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Thread: Starting Development Of GNOME Shell, Mutter 3.10

  1. #11
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    Quote Originally Posted by wargames View Post
    Lots of features, but the essential one is still lacking: usability. I gave gnome 3.8 a try because of the new "Classic" mode and let me tell you it really sucks. I'm really dissapointed by the fact that I'm much more productive with Windows XP (which is a 10+ years old OS) than with that crap. Thanks god we have XFCE, or I probably wouldn't be using Linux anymore.
    This is a really sad thing. The Gnome people really don't test their stuff. They fiat their ideas and that's that (unless their is enough complaint), but they just don't do enough testing.
    We really miss the work of Sun from early on in the gnome 2 cycle that actually performed tests and from that creating a HIG.
    The problem isn't one of money but of interest and expertise.
    User testing is a really tricky thing, but it can be invaluable, especially when you are doing things like gnome has been doing, but I don't think the project leads would be happy with the idea of the fate of their vision being in the hands of the dirty, dirty common man

  2. #12
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    Quote Originally Posted by liam View Post
    This is a really sad thing. The Gnome people really don't test their stuff. They fiat their ideas and that's that (unless their is enough complaint), but they just don't do enough testing.
    We really miss the work of Sun from early on in the gnome 2 cycle that actually performed tests and from that creating a HIG.
    The problem isn't one of money but of interest and expertise.
    So... which of the other Linux DE's regularly perform usability testing (which I assume is what you meant by the slighlty ambiguous "user testing")?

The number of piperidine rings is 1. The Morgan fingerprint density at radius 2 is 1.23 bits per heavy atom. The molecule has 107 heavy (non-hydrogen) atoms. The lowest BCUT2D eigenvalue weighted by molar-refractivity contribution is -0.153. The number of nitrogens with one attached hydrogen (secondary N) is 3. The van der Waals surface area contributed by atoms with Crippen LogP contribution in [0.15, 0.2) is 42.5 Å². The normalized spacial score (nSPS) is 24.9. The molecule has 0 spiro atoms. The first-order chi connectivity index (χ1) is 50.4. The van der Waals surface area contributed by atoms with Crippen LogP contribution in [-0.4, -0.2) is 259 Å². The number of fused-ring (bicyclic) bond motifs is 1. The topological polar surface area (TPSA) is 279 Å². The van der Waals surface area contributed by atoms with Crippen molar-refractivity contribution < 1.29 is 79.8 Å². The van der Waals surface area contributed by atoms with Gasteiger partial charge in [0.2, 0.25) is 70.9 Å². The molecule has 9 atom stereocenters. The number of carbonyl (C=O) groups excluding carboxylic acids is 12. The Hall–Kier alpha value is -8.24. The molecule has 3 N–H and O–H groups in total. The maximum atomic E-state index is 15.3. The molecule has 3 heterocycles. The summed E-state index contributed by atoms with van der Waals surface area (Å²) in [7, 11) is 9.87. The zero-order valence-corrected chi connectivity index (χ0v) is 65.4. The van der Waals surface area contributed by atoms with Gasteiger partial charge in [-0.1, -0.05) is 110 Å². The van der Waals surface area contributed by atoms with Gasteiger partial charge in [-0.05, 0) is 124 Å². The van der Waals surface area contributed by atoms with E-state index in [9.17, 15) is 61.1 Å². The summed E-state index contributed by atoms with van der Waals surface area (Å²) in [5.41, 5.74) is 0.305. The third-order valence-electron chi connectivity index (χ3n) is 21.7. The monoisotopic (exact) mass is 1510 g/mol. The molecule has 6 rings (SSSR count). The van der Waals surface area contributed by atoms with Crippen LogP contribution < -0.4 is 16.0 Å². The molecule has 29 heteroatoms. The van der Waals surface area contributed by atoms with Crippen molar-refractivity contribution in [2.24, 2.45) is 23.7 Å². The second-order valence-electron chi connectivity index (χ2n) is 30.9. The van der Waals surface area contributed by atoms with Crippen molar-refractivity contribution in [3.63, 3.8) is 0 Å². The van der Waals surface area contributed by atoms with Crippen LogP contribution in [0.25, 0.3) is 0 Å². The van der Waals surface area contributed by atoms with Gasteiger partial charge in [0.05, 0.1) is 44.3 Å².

3. #13
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    Quote Originally Posted by kigurai View Post
    So... which of the other Linux DE's regularly perform usability testing (which I assume is what you meant by the slighlty ambiguous "user testing")?
    None to my knowledge, but KDE has at least one prominent HCI person, so she may do things I'm not aware of (I don't follow KDE that closely).
    The difference is that there are/were people who wanted to do this testing on gnome.

  4. #14

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    Quote Originally Posted by liam View Post
    None to my knowledge, but KDE has at least one prominent HCI person, so she may do things I'm not aware of (I don't follow KDE that closely).
    The difference is that there are/were people who wanted to do this testing on gnome.
    It was mostly Sun that wanted to do it but they are not there anymore and Oracle has pulled off funding. Novell has stopped funding Evolution and UI studies as well. Red Hat is shouldering most of the cost of GNOME development along with the rest of the volunteer community and I don't think the broader community is focused on usability studies.

    Canonical did some studies with Unity but I am not sure it has helped with adoption.

  5. #15